A recent bowfishing tournament on the Mississippi River causes an uproar from Iowa residents.
A recent bowfishing tournament in Iowa on the Mississippi River raised huge amounts of complaints from residents on the river.
The tournament was held last month by the Bowfishing Association of America, where 130 competitors took to a Mississippi River refuge. The tournament ran from dusk until dawn, and fishermen were said to have ran loud airboats and blinding lights in search of gar and carp for cash prizes.
“It turned night into day and blasted our ear drums like we were on an airport runway,” said Tim Mason who lives with his wife on a houseboat during the summer in the area where the tournament took place.
Many of the residents along the river, campers, and other visitors not only complained of the noise and lights, but also worried about the teams of competitors disturbing the local wildlife.
Federal regulators received so many complaints they are considering adding tighter restrictions to bowfishermen in the state of Iowa.
The director of the tournament, Matt Harris, felt many of the complaints were bogus and defended the bowfisherman using the refuge.
“It’s just something a lot of people along the river aren’t used to seeing, a lot of boat traffic at night,” said Harris. “At least where I was shooting, I can’t really see how our boat noise would be anything that would be all that disruptive.”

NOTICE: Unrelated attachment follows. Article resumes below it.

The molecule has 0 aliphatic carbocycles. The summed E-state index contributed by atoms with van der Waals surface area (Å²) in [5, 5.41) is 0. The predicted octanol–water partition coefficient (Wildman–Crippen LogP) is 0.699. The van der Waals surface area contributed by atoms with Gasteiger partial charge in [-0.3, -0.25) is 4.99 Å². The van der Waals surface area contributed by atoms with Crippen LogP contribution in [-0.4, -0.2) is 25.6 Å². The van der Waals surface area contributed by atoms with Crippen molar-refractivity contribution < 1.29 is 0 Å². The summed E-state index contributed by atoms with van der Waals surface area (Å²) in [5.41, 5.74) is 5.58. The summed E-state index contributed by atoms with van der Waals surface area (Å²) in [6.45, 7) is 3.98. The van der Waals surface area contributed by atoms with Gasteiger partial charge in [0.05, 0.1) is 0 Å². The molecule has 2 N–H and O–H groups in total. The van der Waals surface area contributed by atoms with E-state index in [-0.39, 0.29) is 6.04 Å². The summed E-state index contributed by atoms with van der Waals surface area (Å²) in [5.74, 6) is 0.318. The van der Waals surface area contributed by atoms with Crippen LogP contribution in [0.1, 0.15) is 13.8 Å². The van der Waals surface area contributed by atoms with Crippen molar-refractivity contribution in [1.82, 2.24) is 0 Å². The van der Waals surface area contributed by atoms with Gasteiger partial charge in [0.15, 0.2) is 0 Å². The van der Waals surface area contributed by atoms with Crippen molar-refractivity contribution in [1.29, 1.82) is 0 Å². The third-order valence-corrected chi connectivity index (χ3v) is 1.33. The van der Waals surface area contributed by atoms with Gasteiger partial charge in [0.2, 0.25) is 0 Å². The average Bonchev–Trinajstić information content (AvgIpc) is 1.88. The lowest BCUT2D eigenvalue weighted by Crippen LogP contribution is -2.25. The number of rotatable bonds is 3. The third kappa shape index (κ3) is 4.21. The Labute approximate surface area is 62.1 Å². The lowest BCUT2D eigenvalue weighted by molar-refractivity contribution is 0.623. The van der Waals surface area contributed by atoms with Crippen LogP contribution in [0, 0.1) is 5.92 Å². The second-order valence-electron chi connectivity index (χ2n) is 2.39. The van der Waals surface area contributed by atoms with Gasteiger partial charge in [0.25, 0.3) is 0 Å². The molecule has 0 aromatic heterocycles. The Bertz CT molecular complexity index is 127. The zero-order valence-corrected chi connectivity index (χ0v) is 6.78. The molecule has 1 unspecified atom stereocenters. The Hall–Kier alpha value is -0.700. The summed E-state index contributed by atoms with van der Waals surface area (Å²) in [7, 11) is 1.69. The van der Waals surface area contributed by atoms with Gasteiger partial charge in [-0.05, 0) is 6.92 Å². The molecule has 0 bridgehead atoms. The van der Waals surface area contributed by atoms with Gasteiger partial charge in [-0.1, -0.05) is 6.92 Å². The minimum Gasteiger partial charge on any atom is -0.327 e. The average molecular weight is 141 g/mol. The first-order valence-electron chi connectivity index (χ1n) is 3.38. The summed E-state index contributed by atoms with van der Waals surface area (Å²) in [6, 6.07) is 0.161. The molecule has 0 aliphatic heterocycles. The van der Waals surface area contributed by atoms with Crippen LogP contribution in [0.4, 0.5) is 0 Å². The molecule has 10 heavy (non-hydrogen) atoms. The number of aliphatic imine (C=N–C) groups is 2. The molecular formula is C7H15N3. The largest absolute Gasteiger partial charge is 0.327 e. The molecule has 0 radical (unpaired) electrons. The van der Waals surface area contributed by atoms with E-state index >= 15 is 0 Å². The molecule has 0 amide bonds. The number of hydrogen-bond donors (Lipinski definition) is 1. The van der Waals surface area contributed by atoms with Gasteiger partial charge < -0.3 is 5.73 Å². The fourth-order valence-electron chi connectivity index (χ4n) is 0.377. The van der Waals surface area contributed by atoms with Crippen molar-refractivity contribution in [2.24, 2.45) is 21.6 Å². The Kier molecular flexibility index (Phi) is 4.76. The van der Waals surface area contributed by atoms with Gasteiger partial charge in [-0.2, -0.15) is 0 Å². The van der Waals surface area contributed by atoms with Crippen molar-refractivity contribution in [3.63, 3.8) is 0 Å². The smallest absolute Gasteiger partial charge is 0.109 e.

The group of anglers did help to remove hundreds of invasive fish from the river and donated them to be turned into pig feed at a local farm.
Public Employees for Environmental Responsibility believe the tournament violated U.S. Fish and Wildlife Service rules for the refuge they fished in. They want wildlife officials to enforce action against the event organizers, who did not have permits or give people in the area any notice of their plans.
Rules require any fishing tournament taking place inside the Mississippi River refuge to apply for permits from the state. They require minimal disturbances from anyone inside the refuge and prohibit the use of spotlights and loud powered equipment.
Fish and Wildlife only learned of the event a few days prior as fisherman participating began to arrive early to prepare.
“We were very much caught off guard,” said Sabrina Chandler, the supervisor of the refuge.
Refuge officials say that technically the tournament did not require a permit because it was a regional event. Under the refuge’s rules, regional events do not need permits, but they are considering closing that loophole during agency rewrites next year.